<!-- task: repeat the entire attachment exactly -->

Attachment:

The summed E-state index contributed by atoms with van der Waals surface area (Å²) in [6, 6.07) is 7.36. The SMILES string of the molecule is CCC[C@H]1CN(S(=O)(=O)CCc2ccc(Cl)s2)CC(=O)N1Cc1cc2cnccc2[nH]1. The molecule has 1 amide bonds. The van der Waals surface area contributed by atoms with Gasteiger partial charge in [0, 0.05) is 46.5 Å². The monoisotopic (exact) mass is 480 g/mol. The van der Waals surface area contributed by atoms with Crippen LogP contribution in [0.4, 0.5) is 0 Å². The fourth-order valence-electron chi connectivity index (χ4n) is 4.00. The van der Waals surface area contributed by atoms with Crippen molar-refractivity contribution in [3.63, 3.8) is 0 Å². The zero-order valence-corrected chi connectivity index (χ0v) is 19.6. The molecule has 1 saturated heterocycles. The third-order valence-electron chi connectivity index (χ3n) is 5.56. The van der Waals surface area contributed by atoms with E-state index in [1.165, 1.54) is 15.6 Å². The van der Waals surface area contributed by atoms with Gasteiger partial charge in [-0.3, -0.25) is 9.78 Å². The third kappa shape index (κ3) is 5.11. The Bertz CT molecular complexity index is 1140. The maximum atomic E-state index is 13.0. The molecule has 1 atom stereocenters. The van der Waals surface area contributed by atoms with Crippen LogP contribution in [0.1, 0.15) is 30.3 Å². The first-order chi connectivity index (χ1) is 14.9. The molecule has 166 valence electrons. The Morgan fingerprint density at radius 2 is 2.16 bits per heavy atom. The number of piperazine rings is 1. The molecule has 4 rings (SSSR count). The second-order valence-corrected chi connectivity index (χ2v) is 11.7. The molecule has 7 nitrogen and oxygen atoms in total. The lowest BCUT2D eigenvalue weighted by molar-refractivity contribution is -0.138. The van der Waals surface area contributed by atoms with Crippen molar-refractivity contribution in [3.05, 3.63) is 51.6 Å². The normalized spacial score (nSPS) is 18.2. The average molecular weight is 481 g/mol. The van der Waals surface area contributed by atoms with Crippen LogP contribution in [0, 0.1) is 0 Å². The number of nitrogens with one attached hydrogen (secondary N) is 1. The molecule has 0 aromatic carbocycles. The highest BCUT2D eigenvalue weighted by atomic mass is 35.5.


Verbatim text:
The summed E-state index contributed by atoms with van der Waals surface area (Å²) in [6, 6.07) is 7.36. The SMILES string of the molecule is CCC[C@H]1CN(S(=O)(=O)CCc2ccc(Cl)s2)CC(=O)N1Cc1cc2cnccc2[nH]1. The molecule has 1 amide bonds. The van der Waals surface area contributed by atoms with Gasteiger partial charge in [0, 0.05) is 46.5 Å². The monoisotopic (exact) mass is 480 g/mol. The van der Waals surface area contributed by atoms with Crippen LogP contribution in [0.4, 0.5) is 0 Å². The fourth-order valence-electron chi connectivity index (χ4n) is 4.00. The van der Waals surface area contributed by atoms with Crippen molar-refractivity contribution in [3.63, 3.8) is 0 Å². The zero-order valence-corrected chi connectivity index (χ0v) is 19.6. The molecule has 1 saturated heterocycles. The third-order valence-electron chi connectivity index (χ3n) is 5.56. The van der Waals surface area contributed by atoms with E-state index in [1.165, 1.54) is 15.6 Å². The van der Waals surface area contributed by atoms with Gasteiger partial charge in [-0.3, -0.25) is 9.78 Å². The third kappa shape index (κ3) is 5.11. The Bertz CT molecular complexity index is 1140. The maximum atomic E-state index is 13.0. The molecule has 1 atom stereocenters. The van der Waals surface area contributed by atoms with Crippen LogP contribution in [0.1, 0.15) is 30.3 Å². The first-order chi connectivity index (χ1) is 14.9. The molecule has 166 valence electrons. The Morgan fingerprint density at radius 2 is 2.16 bits per heavy atom. The number of piperazine rings is 1. The molecule has 4 rings (SSSR count). The second-order valence-corrected chi connectivity index (χ2v) is 11.7. The molecule has 7 nitrogen and oxygen atoms in total. The lowest BCUT2D eigenvalue weighted by molar-refractivity contribution is -0.138. The van der Waals surface area contributed by atoms with Crippen molar-refractivity contribution in [3.05, 3.63) is 51.6 Å². The normalized spacial score (nSPS) is 18.2. The average molecular weight is 481 g/mol. The van der Waals surface area contributed by atoms with Crippen LogP contribution in [0, 0.1) is 0 Å². The number of nitrogens with one attached hydrogen (secondary N) is 1. The molecule has 0 aromatic carbocycles. The highest BCUT2D eigenvalue weighted by atomic mass is 35.5.